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Archbishop Vigano’s Bright Sadness

In his act of rebellion, some see hope for the Catholic future

A Catholic priest e-mails:

I have been paying attention to this for some time. Some times I’ve even been critical of your reporting, to be honest, but I am seeing now that the critiques of Francis especially are all true, and enough is enough.

Between seminary and ordination, I have spent all my time trying to defend Francis. Ive bent over backwards to be his defender because he is the Pope and deserves that respect.

I can tell you that yesterday Francis lost my trust.

His comments weren’t just dismissive to the journalists, they were dismissive to all Catholics who want transparency and truth. Yesterday he showed me his hand, and it broke my heart. I wanted a father to speak truth to us, and instead we got politicking.

I may be wrong in all this, and somehow the facts will prove Francis innocent. But I highly doubt that now. Vigano wouldn’t have said these things without proof, he knows there’s documentation for everything he said.

I will pray for Francis because he deserves prayer like everyone. But I will not listen to him anymore. He lost me. I am a son abandoned. And I will just try to be faithful to the people of my parish and to my own sanctification and the sanctification of the church.

You’re free to publish this on the blog, I just ask that my name not be attached to it. I appreciate you taking our desire for anonymity seriously.

Another priest — this one Bishop Thomas Olmsted of Phoenix — has made his position on the Vigano letter known. Here’s a link to his statement. Full remarks here:

I have known Archbishop Carlo Maria Viganò for 39 years. We became colleagues in the Secretariat of State of the Holy See in August 1979, where he had been serving prior to my entrance into this work in service to the ministry of Pope John Paul II.

Although I have no knowledge of the information that he reveals in his written testimony of August 22, 2018, so I cannot personally verify its truthfulness, I have always known and respected him as a man of truthfulness, faith and integrity. St. Paul says of priests: “This is how one should regard us, as servants of Christ and stewards of the mysteries of God. Now it is required of stewards that they be found trustworthy” (1 Cor 4:1-2). That is how I have consistently found Archbishop Viganò.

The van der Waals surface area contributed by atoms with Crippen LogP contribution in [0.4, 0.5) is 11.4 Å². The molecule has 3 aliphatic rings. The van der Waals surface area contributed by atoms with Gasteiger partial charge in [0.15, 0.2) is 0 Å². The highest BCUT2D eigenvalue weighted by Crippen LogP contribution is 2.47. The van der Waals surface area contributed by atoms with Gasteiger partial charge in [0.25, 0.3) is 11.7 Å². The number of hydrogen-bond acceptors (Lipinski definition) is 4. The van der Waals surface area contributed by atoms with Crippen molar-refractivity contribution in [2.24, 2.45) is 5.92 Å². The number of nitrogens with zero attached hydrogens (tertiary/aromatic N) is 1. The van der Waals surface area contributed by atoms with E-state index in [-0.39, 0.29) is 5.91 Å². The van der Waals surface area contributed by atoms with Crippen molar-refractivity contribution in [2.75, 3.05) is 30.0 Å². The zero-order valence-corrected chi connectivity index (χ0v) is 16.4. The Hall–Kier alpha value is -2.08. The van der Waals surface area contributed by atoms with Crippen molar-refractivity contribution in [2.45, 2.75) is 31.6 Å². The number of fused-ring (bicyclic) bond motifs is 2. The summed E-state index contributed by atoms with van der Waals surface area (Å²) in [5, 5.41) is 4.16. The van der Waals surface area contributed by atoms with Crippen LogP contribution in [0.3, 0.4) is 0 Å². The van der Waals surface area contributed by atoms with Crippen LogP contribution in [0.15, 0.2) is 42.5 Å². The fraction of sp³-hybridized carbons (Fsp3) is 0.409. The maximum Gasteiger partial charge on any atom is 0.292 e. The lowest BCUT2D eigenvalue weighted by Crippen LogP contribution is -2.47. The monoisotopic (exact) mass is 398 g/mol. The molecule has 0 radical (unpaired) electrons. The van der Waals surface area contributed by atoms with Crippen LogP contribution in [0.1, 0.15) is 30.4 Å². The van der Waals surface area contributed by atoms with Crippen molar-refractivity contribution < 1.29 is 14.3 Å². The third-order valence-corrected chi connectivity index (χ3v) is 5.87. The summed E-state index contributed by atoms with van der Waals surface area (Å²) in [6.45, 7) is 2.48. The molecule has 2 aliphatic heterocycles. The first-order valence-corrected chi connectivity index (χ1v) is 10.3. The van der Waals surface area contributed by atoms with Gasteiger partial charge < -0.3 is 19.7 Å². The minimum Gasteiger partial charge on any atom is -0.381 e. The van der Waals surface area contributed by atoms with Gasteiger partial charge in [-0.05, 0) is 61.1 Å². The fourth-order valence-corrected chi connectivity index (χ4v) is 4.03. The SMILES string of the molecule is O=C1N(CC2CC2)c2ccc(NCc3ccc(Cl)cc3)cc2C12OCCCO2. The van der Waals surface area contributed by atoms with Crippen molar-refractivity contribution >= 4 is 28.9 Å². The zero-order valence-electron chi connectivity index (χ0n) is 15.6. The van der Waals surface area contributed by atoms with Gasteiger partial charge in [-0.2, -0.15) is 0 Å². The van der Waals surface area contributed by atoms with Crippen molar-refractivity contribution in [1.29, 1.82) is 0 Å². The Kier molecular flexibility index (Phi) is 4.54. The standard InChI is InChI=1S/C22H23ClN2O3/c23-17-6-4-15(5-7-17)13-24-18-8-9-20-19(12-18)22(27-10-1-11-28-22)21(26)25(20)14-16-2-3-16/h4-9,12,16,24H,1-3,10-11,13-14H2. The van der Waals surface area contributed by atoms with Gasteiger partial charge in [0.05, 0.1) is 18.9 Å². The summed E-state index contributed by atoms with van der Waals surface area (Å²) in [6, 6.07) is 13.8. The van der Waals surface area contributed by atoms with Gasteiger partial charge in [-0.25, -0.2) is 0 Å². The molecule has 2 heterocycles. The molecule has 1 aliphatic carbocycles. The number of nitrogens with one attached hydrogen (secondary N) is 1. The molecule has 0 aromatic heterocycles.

For this reason, I ask that Archbishop Viganò’s testimony be taken seriously by all, and that every claim that he makes be investigated thoroughly. Many innocent people have been seriously harmed by clerics like Archbishop McCarrick; whoever has covered up these shameful acts must be brought to the light of day.

Another priest e-mailed today to say that the Vigano letter was the first hopeful thing he has seen in ages. Why? Because at last, the truth is out, and the Church can discuss the elephant in the sacristy.

I heard something similar today in a phone conversation with a well-connected layman in New York. He said the Vigano letter was for him a cause of joy. He said Catholics have lived for so long with these lies, and with even conservative priests and prelates unwilling to speak the truth about what’s really been going on in the Church, out of fear of scandalizing people with the sordid truth about the Church.

“It’s war now,” he said. “It’s going to be long, and it’s going to be ugly, and a lot of people are going to get hurt. But the lying is over, thank God. We’ve needed to have this out for 40 years.”

Archbishop Vigano said in his letter:

In other words, he kept silence because he hoped that the Catholic hierarchy could reform itself from within. But he is now speaking because the corruption of the Pope and senior members of the hierarchy have robbed him of that hope.

Archbishop Vigano had the courage that so many orthodox Catholic prelates and laymen have long lacked. Maybe his example will help these men to find their chests. If they don’t speak out against the corruption now, what will it take?

In the Orthodox Church, we speak of Great Lent as a time of “bright sadness.” It is a period of penance and mourning, but the brightness comes from the hope that there will be an end to our suffering, in the Paschal feast of resurrection. I’m hearing in the voices of some of my Catholic correspondents a bright sadness over the Vigano letter. They are weary of being ground down for decades by official lies and collective denial, and see in this act of rebellion hope for the future.



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